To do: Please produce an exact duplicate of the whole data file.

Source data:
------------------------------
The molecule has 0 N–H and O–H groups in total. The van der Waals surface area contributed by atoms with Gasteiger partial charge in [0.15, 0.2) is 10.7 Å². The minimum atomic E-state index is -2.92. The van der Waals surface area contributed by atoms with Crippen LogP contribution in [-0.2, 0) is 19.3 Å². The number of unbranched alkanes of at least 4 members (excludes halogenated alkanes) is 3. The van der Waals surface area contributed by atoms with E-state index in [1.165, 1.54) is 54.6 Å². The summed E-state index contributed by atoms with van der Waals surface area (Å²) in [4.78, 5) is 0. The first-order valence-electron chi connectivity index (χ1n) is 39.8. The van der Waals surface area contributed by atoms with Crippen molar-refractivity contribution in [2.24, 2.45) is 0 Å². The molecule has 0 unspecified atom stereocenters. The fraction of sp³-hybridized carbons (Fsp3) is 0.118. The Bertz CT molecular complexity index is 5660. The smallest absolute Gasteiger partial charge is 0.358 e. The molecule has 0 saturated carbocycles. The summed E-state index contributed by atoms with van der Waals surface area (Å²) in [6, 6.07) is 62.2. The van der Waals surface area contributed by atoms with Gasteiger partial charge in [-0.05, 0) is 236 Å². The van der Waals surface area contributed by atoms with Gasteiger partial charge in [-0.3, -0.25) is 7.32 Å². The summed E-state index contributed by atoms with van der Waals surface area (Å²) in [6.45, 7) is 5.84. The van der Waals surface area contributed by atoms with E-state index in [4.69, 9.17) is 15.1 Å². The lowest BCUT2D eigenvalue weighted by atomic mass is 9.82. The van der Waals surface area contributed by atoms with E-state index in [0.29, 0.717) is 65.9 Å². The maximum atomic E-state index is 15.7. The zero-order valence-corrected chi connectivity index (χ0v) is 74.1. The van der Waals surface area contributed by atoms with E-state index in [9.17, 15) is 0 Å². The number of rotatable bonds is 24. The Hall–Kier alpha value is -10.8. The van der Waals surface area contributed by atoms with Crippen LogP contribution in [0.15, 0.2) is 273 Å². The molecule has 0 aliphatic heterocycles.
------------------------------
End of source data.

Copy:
The molecule has 0 N–H and O–H groups in total. The van der Waals surface area contributed by atoms with Gasteiger partial charge in [0.15, 0.2) is 10.7 Å². The minimum atomic E-state index is -2.92. The van der Waals surface area contributed by atoms with Crippen LogP contribution in [-0.2, 0) is 19.3 Å². The number of unbranched alkanes of at least 4 members (excludes halogenated alkanes) is 3. The van der Waals surface area contributed by atoms with E-state index in [1.165, 1.54) is 54.6 Å². The summed E-state index contributed by atoms with van der Waals surface area (Å²) in [4.78, 5) is 0. The first-order valence-electron chi connectivity index (χ1n) is 39.8. The van der Waals surface area contributed by atoms with Crippen molar-refractivity contribution in [2.24, 2.45) is 0 Å². The molecule has 0 unspecified atom stereocenters. The fraction of sp³-hybridized carbons (Fsp3) is 0.118. The Bertz CT molecular complexity index is 5660. The smallest absolute Gasteiger partial charge is 0.358 e. The molecule has 0 saturated carbocycles. The summed E-state index contributed by atoms with van der Waals surface area (Å²) in [6, 6.07) is 62.2. The van der Waals surface area contributed by atoms with Gasteiger partial charge in [-0.05, 0) is 236 Å². The van der Waals surface area contributed by atoms with Gasteiger partial charge in [-0.3, -0.25) is 7.32 Å². The summed E-state index contributed by atoms with van der Waals surface area (Å²) in [6.45, 7) is 5.84. The van der Waals surface area contributed by atoms with E-state index in [4.69, 9.17) is 15.1 Å². The lowest BCUT2D eigenvalue weighted by atomic mass is 9.82. The van der Waals surface area contributed by atoms with E-state index in [0.29, 0.717) is 65.9 Å². The maximum atomic E-state index is 15.7. The zero-order valence-corrected chi connectivity index (χ0v) is 74.1. The van der Waals surface area contributed by atoms with E-state index in [9.17, 15) is 0 Å². The number of rotatable bonds is 24. The Hall–Kier alpha value is -10.8. The van der Waals surface area contributed by atoms with Crippen LogP contribution in [0.15, 0.2) is 273 Å². The molecule has 0 aliphatic heterocycles.